Britain's "Crosby flap" has developed into a national cringe over its royal honours system, which is being denounced as "borderline corrupt" cronyism that rewards friends and donors to the Conservative Party.
The outcry began last weekend, when news leaked to The Sunday Times that Australian political mastermind Lynton Crosby, who led the Conservatives to a smashing general election win in 2015, was to be made a knight in the New Year's honours list.
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Who is Lynton Crosby?
He's rarely seen in public but his nomination for knighthood by British Prime Minister David Cameron is being likened to Tony Abbott's honouring of Prince Philip.
But it reached new heights on Thursday with the publication of the full list of 1196 knights, dames, OBEs, MBEs and BEMs.
Most of the recipients were community volunteers, such as 13-year-old Jonjo Heuerman from Kent, who raised more than £200,000 for cancer research, partly by dribbling a football up and down a pitch for five days; or 99-year-old Dorothy Start, who worked for charities and community groups (and ran regular bake sales) in Barnet, Hertfordshire.
But some names on the list have aroused anger.
The Independent called it "the New Year Cronies list", and the Daily Mail said the honours had been "tainted".
"Sex shop queen is handed a CBE, boss of shambolic tax office made a Dame, gongs for cronies, donors and bungling bureaucrats," it complained on its front page.
The "sex shop queen" is businesswoman Jacqueline Gold, who won a CBE for "services to entrepreneurship, women in business and social enterprise" as head of the Ann Summers empire – purveyor of skimpy lingerie, Rampant Rabbit sex toys and bondage kits.
Ms Gold, who is worth almost a quarter of a billion pounds, is a long-standing donor to the Conservatives. In February she attended a £1500-a-head (or £15,000 to sit near a minister) fundraiser for the party at the Mayfair Hotel.
She also appeared with Chancellor George Osborne at a pre-election press conference in which she said it was "essential" the Conservatives were in power.
Another gong winner was Christopher Fenwick, who can add an OBE to his name for "political service". Mr Fenwick is a retail multi-millionaire who has given money personally to the Conservatives, as well as helping run the low profile "United & Cecil Club", which funnels money from anonymous donors to the Conservatives to fight marginal seats.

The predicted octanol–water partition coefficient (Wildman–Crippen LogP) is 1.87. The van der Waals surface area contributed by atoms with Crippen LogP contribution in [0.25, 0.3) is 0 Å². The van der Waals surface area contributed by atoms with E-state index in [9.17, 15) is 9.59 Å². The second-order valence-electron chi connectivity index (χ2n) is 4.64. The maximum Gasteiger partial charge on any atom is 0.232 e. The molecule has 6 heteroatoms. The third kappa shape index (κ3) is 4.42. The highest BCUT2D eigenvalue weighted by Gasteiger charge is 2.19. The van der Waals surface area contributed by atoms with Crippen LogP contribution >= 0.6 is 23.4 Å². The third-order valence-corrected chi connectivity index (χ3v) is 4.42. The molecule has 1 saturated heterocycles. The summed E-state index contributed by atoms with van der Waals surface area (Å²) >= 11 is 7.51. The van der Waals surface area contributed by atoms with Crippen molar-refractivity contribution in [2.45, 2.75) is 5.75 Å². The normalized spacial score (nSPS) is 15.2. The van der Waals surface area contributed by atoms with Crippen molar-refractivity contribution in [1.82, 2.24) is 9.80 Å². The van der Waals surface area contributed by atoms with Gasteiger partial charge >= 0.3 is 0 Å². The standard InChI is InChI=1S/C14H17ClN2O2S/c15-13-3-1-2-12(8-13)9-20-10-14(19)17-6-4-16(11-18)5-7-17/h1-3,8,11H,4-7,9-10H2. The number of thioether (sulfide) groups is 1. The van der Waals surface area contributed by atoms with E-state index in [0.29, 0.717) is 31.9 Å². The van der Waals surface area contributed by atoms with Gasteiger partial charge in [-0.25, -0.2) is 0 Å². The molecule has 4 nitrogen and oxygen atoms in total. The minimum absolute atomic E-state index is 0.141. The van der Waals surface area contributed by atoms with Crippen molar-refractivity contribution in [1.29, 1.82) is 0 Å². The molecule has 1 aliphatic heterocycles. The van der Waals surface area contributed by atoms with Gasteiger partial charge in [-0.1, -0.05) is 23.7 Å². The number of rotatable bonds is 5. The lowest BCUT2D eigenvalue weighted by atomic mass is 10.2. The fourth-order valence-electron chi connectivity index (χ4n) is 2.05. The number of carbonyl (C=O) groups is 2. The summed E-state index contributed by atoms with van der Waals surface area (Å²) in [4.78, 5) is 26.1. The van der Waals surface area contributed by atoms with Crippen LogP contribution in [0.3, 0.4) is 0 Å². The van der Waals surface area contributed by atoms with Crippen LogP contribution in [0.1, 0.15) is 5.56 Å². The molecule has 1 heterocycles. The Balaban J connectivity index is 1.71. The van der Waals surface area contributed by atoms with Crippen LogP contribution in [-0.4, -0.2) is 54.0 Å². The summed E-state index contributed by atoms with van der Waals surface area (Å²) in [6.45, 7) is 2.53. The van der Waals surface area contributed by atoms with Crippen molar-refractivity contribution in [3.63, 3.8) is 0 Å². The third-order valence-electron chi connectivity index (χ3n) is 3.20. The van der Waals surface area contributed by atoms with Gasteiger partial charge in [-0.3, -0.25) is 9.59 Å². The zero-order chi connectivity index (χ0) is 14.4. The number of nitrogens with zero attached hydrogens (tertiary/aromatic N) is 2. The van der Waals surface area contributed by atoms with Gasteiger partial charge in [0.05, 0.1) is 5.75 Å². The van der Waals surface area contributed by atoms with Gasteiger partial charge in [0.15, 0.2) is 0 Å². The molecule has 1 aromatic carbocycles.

And multi-millionaire Zameer Choudrey, whose Bestway retailer was reported to have donated nearly half a million pounds to the Conservatives, became a CBE.
Gold, Fenwick and Choudrey were among 30 Conservative Party members or supporters who received awards.
Labour's shadow home secretary, Andy Burnham, told The Independent: "This outrageous award is the clearest evidence yet that the Tories think they can get away with whatever they like."
Labour MP John Mann told The Times, "It stinks… it's cronyism at its worst", while anti-monarchy campaigner Graham Smith called it "borderline corrupt – it's clearly being used to repay favours and scratch backs".
Labour MP Graham Jones said: "The honours system is supposed to recognise dedicated public service, not simply be a vehicle to reward Tory cronies and donors. David Cameron should take care not to undermine the integrity of the system."
But Sir Jonathan Stephens, chairman of the Honours Committee, which vetted the list, said only 26 of the 1196 gongs were awarded for political services. Each honour was awarded on merit, he said.
There was also new debate over the number of awards for public servants for just doing their job. According to a tally in The Times, 136 civil servants were nominated for awards, about the same number as the past two honours lists put together. This was not even taking into account police officers, military personnel or council employees.
Dorothy Brown, for example, won a gong for "services to taxpayers" – she was director of personal tax operations at HM Revenue and Customs.
A particular target of the Daily Mail's ire was Lin Homer, now a dame in the Order of the Bath, an honour exclusive to civil servants and diplomats, which was recommended for abolition in a 2004 review.
She was cited "for public service particularly to public finance" But the Mail dubbed Ms Homer "Dame Disaster", claiming that during her 35-year career she "presided over failures in the immigration system and (now) runs the shambolic UK tax office".
Knighthoods were occasionally awarded by kings on the battlefield to recognise particular bravery, chivalry or success, though the government has been quiet on which of these applied to Mr Crosby on the electoral front line. The official citation said he was "the central figure in the [Conservative] party's electoral successes over the last decade. He also pioneered the campaign for Australian Prime Minister John Howard in 1998 and 2001."
These days a knighthood is conferred for "significant contributions to national life".
The knight-elect kneels on a knighting-stool in front of the Queen (or another royal), who lays a sword blade on the knight's right, then left shoulder. Contrary to popular belief, they do not then say "Arise, sir…"
A palace spokesman said it was too early to say when, where, or from whom Mr Crosby will receive his knighthood.
The Queen, Prince William, Prince Charles and Princess Anne all have the power to conduct investiture ceremonies, which are held at various times through the year at Windsor Castle and in Scotland.
However, Mr Crosby is already officially "Sir Lynton" - the knighthood applied as soon as it was announced and the investiture is a ceremonial acknowledgement.